5 pivotal cybersecurity trends for 2024
In 2023, cyberattacks surged both in terms of frequency and sophistication. The proliferation of cutting-edge hacking tools and technologies – now more accessible than ever thanks to advances in generative AI – created an environment conducive for cyber threats to flourish, forcing organizations to adopt proactive measures to keep their digital assets secure.
Heading into 2024, the attack surface is set to expand even further, with threats likely to grow more and more elusive. Considering the increasing power and accessibility of tools based on artificial intelligence (AI) and large language models (LLMs), it will be imperative to stay several steps ahead of threat actors and know what tactics to expect in the coming year.
1. Custom ChatGPT-like bots: Crafting convincing social engineering attacks
OpenAI’s custom GPTs are prime examples of powerful new tools that hackers will be leveraging in 2024. Given their ease of use, they can be utilized by those with far less technical skill to engineer and launch highly convincing social manipulation attacks.
Imagine a scenario where an attacker uses ChatGPT-generated text to masquerade as a manager or department head. They send unsuspecting employees a link to a WhatsApp-like app, in which they’ll have a conversation with their GPT “manager”, convincing them to transfer funds or share sensitive data. In a similar fashion, generative AI services can be utilized to point victims into conversations with a GPT-powered “helpdesk” or “IT representative”. These deceitful attacks have become more commonplace across enterprises and will only grow with the advent of new generative AI tools and features.
Relying solely on employee awareness is insufficient for identifying such threats and preventing them. Maintaining robust security protocols must therefore be prioritized.
2. SaaS apps as stealthy attack vectors: Learning from TeamsPhisher
Cybercriminals in 2024 will continue exploiting modern SaaS apps, embedding malicious payloads into the cloud and taking advantage of low-hanging security gaps. In the wake of the pandemic and the rise of remote work environments, these shadowy tactics continue to fly under the radar and poke holes in organizations’ defenses.
Just this past summer, threat actors used a malicious open-source program known as TeamsPhisher to send phishing lures to unsuspecting users via Microsoft Teams to perpetrate subsequent cyber-strikes, including ransomware attacks. This underscores the significance of SaaS applications as unwitting accomplices to threat actors.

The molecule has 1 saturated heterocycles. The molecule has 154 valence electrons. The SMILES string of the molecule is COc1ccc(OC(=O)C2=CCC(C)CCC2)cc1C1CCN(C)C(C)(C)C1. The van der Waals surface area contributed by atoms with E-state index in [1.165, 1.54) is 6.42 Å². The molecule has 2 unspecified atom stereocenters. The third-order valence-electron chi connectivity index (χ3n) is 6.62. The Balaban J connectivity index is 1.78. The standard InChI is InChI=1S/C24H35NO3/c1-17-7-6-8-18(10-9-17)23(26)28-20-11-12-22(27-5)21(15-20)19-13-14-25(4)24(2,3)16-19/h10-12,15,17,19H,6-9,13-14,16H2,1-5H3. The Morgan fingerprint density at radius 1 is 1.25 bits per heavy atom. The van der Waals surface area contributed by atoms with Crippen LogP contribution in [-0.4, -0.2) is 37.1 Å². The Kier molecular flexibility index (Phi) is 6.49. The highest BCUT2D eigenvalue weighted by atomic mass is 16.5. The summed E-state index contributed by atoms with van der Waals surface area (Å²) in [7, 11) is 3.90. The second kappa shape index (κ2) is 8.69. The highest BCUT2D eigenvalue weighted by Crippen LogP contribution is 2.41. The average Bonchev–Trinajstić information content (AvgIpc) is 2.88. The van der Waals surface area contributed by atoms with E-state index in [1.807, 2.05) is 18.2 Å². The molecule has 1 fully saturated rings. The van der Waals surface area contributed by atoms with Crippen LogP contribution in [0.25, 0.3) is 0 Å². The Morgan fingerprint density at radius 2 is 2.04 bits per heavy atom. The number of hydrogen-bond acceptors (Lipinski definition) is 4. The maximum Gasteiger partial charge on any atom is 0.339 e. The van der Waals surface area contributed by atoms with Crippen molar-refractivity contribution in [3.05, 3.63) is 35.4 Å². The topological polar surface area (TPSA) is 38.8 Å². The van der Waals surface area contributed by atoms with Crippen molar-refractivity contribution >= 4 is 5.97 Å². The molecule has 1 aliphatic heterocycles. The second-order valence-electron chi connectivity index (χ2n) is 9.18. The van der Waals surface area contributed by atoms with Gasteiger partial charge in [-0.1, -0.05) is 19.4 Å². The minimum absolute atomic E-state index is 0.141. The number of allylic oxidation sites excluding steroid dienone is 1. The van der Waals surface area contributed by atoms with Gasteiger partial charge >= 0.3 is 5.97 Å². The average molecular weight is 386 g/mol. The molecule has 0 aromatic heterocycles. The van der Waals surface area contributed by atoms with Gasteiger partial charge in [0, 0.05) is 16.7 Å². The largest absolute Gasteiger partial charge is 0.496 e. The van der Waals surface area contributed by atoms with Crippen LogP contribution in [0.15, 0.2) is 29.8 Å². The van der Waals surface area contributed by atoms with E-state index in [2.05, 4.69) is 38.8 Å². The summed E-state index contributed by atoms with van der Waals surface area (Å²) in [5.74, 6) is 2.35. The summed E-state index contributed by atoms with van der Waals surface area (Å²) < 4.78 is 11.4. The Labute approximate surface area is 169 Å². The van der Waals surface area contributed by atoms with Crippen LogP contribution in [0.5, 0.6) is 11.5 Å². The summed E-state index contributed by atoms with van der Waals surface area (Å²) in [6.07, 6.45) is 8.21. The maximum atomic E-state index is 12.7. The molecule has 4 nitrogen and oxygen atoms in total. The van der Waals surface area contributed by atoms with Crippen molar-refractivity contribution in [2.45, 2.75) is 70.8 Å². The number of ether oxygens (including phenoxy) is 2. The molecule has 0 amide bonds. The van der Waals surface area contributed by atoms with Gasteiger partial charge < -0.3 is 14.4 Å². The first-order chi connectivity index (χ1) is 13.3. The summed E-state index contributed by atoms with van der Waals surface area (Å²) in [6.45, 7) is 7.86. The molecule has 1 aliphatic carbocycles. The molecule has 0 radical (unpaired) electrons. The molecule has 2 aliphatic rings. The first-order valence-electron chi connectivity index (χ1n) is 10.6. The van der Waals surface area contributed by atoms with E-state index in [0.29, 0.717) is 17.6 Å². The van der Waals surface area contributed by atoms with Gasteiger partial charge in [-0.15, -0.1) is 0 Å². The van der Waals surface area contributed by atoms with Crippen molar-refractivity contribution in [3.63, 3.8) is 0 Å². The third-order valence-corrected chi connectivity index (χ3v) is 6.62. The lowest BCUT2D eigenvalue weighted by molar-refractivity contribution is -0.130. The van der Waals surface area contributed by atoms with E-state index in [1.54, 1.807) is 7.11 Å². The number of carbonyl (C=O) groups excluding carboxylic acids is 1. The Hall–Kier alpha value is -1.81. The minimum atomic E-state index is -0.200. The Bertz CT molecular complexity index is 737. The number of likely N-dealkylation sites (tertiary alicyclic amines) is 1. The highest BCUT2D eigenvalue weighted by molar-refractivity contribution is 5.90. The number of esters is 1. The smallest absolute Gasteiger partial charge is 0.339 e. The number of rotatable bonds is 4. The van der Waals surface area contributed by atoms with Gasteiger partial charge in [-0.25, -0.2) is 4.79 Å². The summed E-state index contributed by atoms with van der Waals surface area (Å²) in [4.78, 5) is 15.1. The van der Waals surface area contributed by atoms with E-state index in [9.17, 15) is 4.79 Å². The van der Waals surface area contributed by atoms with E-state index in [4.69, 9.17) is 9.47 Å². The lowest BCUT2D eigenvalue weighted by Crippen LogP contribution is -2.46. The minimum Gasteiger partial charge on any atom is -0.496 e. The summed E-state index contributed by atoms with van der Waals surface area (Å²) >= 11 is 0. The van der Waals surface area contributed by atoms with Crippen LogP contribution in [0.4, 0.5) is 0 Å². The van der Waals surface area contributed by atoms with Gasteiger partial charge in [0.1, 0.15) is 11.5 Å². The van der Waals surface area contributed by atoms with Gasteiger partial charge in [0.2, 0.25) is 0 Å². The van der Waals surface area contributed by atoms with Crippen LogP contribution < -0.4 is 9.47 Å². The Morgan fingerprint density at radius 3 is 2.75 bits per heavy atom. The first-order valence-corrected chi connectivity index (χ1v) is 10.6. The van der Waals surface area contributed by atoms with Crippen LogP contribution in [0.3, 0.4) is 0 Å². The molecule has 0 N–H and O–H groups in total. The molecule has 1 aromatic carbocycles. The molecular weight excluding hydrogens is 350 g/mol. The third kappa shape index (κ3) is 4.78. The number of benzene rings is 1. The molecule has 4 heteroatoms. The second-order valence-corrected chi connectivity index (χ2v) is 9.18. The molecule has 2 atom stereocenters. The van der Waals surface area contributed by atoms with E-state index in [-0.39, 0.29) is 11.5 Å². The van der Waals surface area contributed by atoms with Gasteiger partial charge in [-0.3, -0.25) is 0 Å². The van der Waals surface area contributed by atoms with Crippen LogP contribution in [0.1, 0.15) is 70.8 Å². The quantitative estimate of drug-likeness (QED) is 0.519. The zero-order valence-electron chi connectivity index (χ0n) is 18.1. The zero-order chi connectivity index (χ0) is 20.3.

Organizations should expect to see the continuation of this attack vector as a formidable cyber-front and fortify their security frameworks accordingly.
3. AI-driven automation in cyberattack campaigns: A glimpse in the future
In the hands of developers and security teams, AI fosters productivity, streamlining numerous business operations. But in the hands of threat actors, it can be used to sabotage company defenses and extract sensitive data.
Attackers are poised to leverage AI’s growing power of automation to identify vulnerabilities in cloud infrastructure and exact malicious email campaigns with breakneck efficiency and precision. So, while AI-driven automation can alleviate a substantial workload from office employees across all industries, it grants threat actors the same luxury.
4. Deepfakes and multi-modal ML models: The evolution of deception
Staying in the AI realm, multi-modal machine learning models have granted attackers the capacity to generate convincing audio, images, and videos to trick unsuspecting employees.
With deepfake campaigns up an astonishing 3000% in 2023, this sophisticated technology is being used to create correspondences which are virtually indiscernible from legitimate ones, while also having the benefits of being cheaper and simpler to use.
Such deception practices will continue to pose serious threats for countless organizations. As these models mature in sophistication and capabilities for fabrication, educating staff to recognize and report attempted breaches and misinformation campaigns will become paramount.
5. Guarding against adversarial prompts in LLM-powered services: A startup frontier
As LLM-powered services continue proliferating throughout company workflows, business leaders will need to establish robust protection against malicious prompt injections – inputs to an LLM that are engineered to manipulate outputs or alter standard processing procedures.
Unfortunately, the internal data that companies choose to feed into LLMs for vertical- or operation-specific training purposes can be easily exposed. By typing in carefully crafted prompts, hackers can manipulate LLMs into divulging sensitive data, which can risk compliance violations and fines. Such vulnerabilities in data security demand proactive solutions.
Foresight in mitigating these challenges will therefore be crucial for organizations relying on LLM-powered services, setting the stage for a new set of solutions committed to preventing adversarial prompts from compromising data security.
One step ahead
As AI continues to mature, so does the threat landscape. Confronting the cyberattacks that AI systems enable will be a critical business objective throughout 2024.
By deploying tools and layered solutions to identify and address nascent fronts in the ongoing fight against hackers, organizations will be able to stay one step ahead of their digital adversaries.